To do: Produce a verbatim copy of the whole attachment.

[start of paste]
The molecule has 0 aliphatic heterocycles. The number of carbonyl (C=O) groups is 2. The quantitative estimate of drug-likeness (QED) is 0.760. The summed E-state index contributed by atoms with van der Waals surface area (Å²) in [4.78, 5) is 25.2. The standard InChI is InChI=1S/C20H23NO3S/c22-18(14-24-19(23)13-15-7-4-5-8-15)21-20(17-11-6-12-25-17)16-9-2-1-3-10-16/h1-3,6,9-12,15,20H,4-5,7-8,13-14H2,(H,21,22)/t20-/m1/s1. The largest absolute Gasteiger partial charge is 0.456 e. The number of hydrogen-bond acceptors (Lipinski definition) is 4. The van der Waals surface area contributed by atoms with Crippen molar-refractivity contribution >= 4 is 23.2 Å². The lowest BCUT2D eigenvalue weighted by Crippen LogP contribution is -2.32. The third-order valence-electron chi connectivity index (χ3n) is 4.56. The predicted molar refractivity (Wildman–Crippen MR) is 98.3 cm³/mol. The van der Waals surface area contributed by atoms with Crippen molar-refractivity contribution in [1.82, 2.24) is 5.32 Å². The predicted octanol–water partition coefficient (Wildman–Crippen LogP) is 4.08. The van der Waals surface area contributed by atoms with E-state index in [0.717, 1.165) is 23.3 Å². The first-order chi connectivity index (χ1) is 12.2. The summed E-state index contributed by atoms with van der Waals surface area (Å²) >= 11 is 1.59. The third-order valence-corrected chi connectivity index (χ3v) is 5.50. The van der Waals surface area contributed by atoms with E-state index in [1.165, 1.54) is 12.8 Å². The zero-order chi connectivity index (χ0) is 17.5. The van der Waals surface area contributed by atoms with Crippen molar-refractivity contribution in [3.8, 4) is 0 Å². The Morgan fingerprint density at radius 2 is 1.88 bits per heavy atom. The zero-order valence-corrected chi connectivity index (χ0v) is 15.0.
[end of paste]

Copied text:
The molecule has 0 aliphatic heterocycles. The number of carbonyl (C=O) groups is 2. The quantitative estimate of drug-likeness (QED) is 0.760. The summed E-state index contributed by atoms with van der Waals surface area (Å²) in [4.78, 5) is 25.2. The standard InChI is InChI=1S/C20H23NO3S/c22-18(14-24-19(23)13-15-7-4-5-8-15)21-20(17-11-6-12-25-17)16-9-2-1-3-10-16/h1-3,6,9-12,15,20H,4-5,7-8,13-14H2,(H,21,22)/t20-/m1/s1. The largest absolute Gasteiger partial charge is 0.456 e. The number of hydrogen-bond acceptors (Lipinski definition) is 4. The van der Waals surface area contributed by atoms with Crippen molar-refractivity contribution >= 4 is 23.2 Å². The lowest BCUT2D eigenvalue weighted by Crippen LogP contribution is -2.32. The third-order valence-electron chi connectivity index (χ3n) is 4.56. The predicted molar refractivity (Wildman–Crippen MR) is 98.3 cm³/mol. The van der Waals surface area contributed by atoms with Crippen molar-refractivity contribution in [1.82, 2.24) is 5.32 Å². The predicted octanol–water partition coefficient (Wildman–Crippen LogP) is 4.08. The van der Waals surface area contributed by atoms with E-state index in [0.717, 1.165) is 23.3 Å². The first-order chi connectivity index (χ1) is 12.2. The summed E-state index contributed by atoms with van der Waals surface area (Å²) >= 11 is 1.59. The third-order valence-corrected chi connectivity index (χ3v) is 5.50. The van der Waals surface area contributed by atoms with E-state index in [1.165, 1.54) is 12.8 Å². The zero-order chi connectivity index (χ0) is 17.5. The van der Waals surface area contributed by atoms with Crippen molar-refractivity contribution in [3.8, 4) is 0 Å². The Morgan fingerprint density at radius 2 is 1.88 bits per heavy atom. The zero-order valence-corrected chi connectivity index (χ0v) is 15.0.